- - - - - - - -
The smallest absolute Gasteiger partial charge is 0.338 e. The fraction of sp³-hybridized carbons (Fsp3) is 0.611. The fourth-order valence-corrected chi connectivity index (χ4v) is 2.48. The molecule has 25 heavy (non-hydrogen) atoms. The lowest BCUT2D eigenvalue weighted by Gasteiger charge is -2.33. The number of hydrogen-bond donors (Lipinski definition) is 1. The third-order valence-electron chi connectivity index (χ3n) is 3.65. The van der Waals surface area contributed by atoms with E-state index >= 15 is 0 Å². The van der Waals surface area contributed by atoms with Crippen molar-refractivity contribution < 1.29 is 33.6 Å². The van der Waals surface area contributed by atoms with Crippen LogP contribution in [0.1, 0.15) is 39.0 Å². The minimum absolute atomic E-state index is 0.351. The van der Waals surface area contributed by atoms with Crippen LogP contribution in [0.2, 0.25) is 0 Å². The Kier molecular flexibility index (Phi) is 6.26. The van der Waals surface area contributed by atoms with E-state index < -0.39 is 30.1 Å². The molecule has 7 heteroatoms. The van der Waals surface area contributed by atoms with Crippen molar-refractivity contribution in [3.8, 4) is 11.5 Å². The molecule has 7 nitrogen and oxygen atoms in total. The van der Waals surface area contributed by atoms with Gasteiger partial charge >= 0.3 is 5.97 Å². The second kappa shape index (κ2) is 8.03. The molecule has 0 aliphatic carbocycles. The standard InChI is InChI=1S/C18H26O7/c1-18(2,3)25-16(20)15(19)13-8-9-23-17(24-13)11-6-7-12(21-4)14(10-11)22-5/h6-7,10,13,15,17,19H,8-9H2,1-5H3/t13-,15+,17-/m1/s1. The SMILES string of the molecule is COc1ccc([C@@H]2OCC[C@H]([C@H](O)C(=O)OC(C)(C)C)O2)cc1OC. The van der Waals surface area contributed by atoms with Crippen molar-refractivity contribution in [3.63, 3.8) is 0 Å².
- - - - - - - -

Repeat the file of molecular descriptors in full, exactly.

The smallest absolute Gasteiger partial charge is 0.338 e. The fraction of sp³-hybridized carbons (Fsp3) is 0.611. The fourth-order valence-corrected chi connectivity index (χ4v) is 2.48. The molecule has 25 heavy (non-hydrogen) atoms. The lowest BCUT2D eigenvalue weighted by Gasteiger charge is -2.33. The number of hydrogen-bond donors (Lipinski definition) is 1. The third-order valence-electron chi connectivity index (χ3n) is 3.65. The van der Waals surface area contributed by atoms with E-state index >= 15 is 0 Å². The van der Waals surface area contributed by atoms with Crippen molar-refractivity contribution < 1.29 is 33.6 Å². The van der Waals surface area contributed by atoms with Crippen LogP contribution in [0.1, 0.15) is 39.0 Å². The minimum absolute atomic E-state index is 0.351. The van der Waals surface area contributed by atoms with Crippen LogP contribution in [0.2, 0.25) is 0 Å². The Kier molecular flexibility index (Phi) is 6.26. The van der Waals surface area contributed by atoms with E-state index < -0.39 is 30.1 Å². The molecule has 7 heteroatoms. The van der Waals surface area contributed by atoms with Crippen molar-refractivity contribution in [3.8, 4) is 11.5 Å². The molecule has 7 nitrogen and oxygen atoms in total. The van der Waals surface area contributed by atoms with Gasteiger partial charge >= 0.3 is 5.97 Å². The second kappa shape index (κ2) is 8.03. The molecule has 0 aliphatic carbocycles. The standard InChI is InChI=1S/C18H26O7/c1-18(2,3)25-16(20)15(19)13-8-9-23-17(24-13)11-6-7-12(21-4)14(10-11)22-5/h6-7,10,13,15,17,19H,8-9H2,1-5H3/t13-,15+,17-/m1/s1. The SMILES string of the molecule is COc1ccc([C@@H]2OCC[C@H]([C@H](O)C(=O)OC(C)(C)C)O2)cc1OC. The van der Waals surface area contributed by atoms with Crippen molar-refractivity contribution in [3.63, 3.8) is 0 Å².